This is within the US Department of Energy SunShot program goal of delivering a levelized cost of electricity of 6 cents per kilowatt-hour, based on an installed cost of thermal energy storage of $15 per kWh or less.
The use of ammonia as a storage medium takes advantage of a reversible Haber-Bosch process and so does not lead directly to the production of a low-carbon version of the gas. But it could avoid emissions by helping CSP plants deliver a greater share of dispatchable clean energy.
What if CSP could create green ammonia directly, though? This is the goal of the solar-thermal ammonia production (STAP) program being hatched at Sandia National Laboratories in the US.
The STAP team, which includes experts from the Georgia Institute of Technology and Arizona State University, notes that the Haber-Bosch process requires high pressures and temperatures of between 400ºC and 500ºC.
It has proposed a novel synthesis pathway whereby a solar thermochemical looping technology produces and stores nitrogen from air in order to produce ammonia. The inputs are sunlight, air and hydrogen, and the output is green ammonia.
The synthesis could be achieved a significantly lower pressures than the Haber-Bosch process. And by using green hydrogen it pretty much eliminates the carbon footprint of ammonia. The approach is still in its early phases, having been presented in 2019.
Getting to commercialization will require fine-tuning the synthesis and characterization of oxides for nitrogen recovery from air. Then it will need to look at the synthesis and characterization of nitrides for ammonia production.
That’s before it gets to the design, development and demonstration of processes and reactors. Finally, it will need to overcome rigorous system and technoeconomic analyses. But the prize is well worth the effort.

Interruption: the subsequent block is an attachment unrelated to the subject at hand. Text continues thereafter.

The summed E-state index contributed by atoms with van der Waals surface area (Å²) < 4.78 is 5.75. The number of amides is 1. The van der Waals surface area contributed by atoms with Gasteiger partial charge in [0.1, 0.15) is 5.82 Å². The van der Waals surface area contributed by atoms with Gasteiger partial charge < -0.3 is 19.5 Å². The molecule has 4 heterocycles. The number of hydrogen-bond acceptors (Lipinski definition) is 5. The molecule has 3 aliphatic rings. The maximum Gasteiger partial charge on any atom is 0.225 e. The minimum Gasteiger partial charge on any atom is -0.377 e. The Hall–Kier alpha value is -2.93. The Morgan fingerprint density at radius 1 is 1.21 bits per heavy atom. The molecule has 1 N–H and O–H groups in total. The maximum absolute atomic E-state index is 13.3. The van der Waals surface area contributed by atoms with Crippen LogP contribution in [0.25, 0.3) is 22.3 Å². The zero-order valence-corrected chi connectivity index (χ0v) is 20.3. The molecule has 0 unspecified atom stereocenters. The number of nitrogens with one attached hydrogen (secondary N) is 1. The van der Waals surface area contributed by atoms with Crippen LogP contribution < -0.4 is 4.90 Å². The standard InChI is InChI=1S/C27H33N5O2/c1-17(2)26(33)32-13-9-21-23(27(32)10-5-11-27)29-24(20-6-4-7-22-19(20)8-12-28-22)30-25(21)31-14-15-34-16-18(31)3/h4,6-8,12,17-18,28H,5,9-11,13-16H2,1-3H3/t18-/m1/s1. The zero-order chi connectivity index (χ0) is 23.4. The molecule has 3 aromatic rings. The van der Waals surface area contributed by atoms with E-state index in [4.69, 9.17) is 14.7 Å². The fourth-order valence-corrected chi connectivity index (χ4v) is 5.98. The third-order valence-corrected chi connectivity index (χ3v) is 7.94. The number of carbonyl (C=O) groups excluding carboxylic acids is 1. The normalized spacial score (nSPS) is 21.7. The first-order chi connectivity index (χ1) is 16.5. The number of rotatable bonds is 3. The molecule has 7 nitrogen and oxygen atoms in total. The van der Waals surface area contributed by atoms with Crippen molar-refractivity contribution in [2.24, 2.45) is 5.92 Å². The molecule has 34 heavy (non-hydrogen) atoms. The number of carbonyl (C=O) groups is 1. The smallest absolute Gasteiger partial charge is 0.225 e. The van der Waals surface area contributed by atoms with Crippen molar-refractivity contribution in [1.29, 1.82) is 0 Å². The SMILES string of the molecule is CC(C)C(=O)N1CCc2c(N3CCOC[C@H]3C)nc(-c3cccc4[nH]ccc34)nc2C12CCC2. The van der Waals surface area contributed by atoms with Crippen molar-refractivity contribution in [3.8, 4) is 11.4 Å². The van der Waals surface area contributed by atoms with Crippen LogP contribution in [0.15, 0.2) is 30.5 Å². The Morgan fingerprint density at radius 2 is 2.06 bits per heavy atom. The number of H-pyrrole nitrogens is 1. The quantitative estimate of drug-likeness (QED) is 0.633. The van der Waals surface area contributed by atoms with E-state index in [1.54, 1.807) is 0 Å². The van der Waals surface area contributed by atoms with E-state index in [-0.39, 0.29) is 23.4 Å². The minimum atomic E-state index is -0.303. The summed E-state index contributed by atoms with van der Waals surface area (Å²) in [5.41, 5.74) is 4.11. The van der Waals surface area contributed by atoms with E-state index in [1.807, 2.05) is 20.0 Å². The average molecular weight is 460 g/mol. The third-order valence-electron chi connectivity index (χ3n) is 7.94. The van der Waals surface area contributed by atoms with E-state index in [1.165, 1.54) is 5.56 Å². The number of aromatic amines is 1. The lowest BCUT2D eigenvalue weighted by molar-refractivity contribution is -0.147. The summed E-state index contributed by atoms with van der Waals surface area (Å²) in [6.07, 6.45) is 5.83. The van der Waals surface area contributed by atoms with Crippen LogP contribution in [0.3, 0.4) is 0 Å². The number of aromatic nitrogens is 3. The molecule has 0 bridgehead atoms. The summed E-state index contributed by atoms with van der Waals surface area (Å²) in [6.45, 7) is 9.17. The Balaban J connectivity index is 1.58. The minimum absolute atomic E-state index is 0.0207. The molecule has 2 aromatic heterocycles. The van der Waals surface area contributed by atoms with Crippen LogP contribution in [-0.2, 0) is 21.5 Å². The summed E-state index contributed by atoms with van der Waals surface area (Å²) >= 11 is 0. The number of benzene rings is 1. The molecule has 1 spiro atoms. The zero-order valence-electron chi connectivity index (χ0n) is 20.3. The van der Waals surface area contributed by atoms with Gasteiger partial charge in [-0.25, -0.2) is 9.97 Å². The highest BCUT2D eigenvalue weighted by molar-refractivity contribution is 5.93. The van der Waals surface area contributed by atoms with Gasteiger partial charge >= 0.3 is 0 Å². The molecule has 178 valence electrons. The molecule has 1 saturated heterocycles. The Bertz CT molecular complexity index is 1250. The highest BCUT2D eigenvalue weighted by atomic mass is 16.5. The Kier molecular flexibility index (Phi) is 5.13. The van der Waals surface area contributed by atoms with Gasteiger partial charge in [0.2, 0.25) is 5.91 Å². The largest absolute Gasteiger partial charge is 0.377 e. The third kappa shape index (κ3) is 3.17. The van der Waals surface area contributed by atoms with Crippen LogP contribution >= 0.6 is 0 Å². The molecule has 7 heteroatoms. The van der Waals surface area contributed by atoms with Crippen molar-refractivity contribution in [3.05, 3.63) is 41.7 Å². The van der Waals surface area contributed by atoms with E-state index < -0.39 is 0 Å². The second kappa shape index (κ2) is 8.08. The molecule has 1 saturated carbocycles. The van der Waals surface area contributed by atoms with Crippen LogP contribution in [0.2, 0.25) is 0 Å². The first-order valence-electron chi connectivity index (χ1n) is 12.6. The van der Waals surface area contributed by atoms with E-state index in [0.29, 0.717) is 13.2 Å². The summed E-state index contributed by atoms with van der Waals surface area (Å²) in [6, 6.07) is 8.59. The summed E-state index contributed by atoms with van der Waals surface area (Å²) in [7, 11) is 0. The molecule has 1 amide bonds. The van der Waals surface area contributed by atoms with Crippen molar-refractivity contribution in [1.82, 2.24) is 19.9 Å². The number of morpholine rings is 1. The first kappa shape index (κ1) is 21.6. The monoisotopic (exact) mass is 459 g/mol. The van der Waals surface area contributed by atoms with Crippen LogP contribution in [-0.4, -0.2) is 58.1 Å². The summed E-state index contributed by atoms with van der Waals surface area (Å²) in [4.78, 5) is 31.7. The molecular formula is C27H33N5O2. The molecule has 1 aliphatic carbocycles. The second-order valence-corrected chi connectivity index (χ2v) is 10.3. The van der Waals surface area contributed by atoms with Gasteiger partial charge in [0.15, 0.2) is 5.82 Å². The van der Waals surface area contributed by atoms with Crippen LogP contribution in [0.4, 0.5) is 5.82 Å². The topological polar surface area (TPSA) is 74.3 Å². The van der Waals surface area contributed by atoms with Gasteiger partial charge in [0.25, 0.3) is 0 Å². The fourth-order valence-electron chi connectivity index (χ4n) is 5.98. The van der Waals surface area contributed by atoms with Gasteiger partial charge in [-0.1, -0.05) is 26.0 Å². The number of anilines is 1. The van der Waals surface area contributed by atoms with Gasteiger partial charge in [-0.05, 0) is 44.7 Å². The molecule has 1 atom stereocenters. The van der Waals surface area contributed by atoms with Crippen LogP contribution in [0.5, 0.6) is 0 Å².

As mentioned above, ammonia is the world’s second most important industrial compound, and is set to grow in importance.
Decarbonizing ammonia production is therefore a key challenge in the fight against climate change and is not one that can easily be addressed through mainstream renewable energy technologies such as wind or PV.
Given the multiple ways in which CSP could help this process, and the fact that both ammonia production and solar thermal energy are mature technologies, it makes sense to invest in further research and development efforts in this area.
One stumbling block is that CSP is still perceived as a relatively expensive form of renewable energy generation, when in fact costs have fallen significantly even across a small number of recent projects. The reality is that CSP is capable of major cost reductions, particularly if deployed at scale.
And ammonia production offers a perfect opportunity for scaling, given the need to deliver millions of tons of product a year.
At Pacific Green Solar Technologies, we see green ammonia as a major opportunity for the business and are keen to work with investors and developers in driving forward new projects.
As recent interest in green hydrogen has shown, there is significant institutional appetite to embrace new low-carbon fuels. So let’s get going.